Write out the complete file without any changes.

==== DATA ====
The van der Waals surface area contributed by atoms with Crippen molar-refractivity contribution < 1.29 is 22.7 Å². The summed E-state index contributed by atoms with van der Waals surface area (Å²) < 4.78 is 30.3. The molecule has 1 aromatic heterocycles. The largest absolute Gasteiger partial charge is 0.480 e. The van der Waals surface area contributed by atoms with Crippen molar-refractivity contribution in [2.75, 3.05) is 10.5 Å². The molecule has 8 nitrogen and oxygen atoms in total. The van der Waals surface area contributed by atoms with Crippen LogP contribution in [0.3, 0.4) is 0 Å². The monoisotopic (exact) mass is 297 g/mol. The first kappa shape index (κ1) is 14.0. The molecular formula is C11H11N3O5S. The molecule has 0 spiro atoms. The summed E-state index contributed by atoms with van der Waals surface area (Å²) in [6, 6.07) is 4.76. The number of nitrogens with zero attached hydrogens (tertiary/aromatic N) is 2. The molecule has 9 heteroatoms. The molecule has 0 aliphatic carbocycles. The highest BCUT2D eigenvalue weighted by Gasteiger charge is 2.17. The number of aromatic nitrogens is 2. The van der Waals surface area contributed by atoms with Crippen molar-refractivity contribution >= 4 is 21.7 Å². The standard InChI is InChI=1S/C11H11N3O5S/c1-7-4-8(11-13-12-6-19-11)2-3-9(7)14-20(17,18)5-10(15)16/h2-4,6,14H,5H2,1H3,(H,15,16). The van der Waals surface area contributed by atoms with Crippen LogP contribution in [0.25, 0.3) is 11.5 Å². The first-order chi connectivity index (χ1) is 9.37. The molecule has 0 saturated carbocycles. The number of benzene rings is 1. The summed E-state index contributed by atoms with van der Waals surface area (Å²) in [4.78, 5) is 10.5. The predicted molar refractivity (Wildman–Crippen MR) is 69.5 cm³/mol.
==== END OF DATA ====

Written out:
The van der Waals surface area contributed by atoms with Crippen molar-refractivity contribution < 1.29 is 22.7 Å². The summed E-state index contributed by atoms with van der Waals surface area (Å²) < 4.78 is 30.3. The molecule has 1 aromatic heterocycles. The largest absolute Gasteiger partial charge is 0.480 e. The van der Waals surface area contributed by atoms with Crippen molar-refractivity contribution in [2.75, 3.05) is 10.5 Å². The molecule has 8 nitrogen and oxygen atoms in total. The van der Waals surface area contributed by atoms with Crippen LogP contribution in [0.3, 0.4) is 0 Å². The monoisotopic (exact) mass is 297 g/mol. The first kappa shape index (κ1) is 14.0. The molecular formula is C11H11N3O5S. The molecule has 0 spiro atoms. The summed E-state index contributed by atoms with van der Waals surface area (Å²) in [6, 6.07) is 4.76. The number of nitrogens with zero attached hydrogens (tertiary/aromatic N) is 2. The molecule has 9 heteroatoms. The molecule has 0 aliphatic carbocycles. The highest BCUT2D eigenvalue weighted by Gasteiger charge is 2.17. The number of aromatic nitrogens is 2. The van der Waals surface area contributed by atoms with Crippen molar-refractivity contribution >= 4 is 21.7 Å². The standard InChI is InChI=1S/C11H11N3O5S/c1-7-4-8(11-13-12-6-19-11)2-3-9(7)14-20(17,18)5-10(15)16/h2-4,6,14H,5H2,1H3,(H,15,16). The van der Waals surface area contributed by atoms with Crippen LogP contribution in [0.25, 0.3) is 11.5 Å². The first-order chi connectivity index (χ1) is 9.37. The molecule has 0 saturated carbocycles. The number of benzene rings is 1. The summed E-state index contributed by atoms with van der Waals surface area (Å²) in [4.78, 5) is 10.5. The predicted molar refractivity (Wildman–Crippen MR) is 69.5 cm³/mol.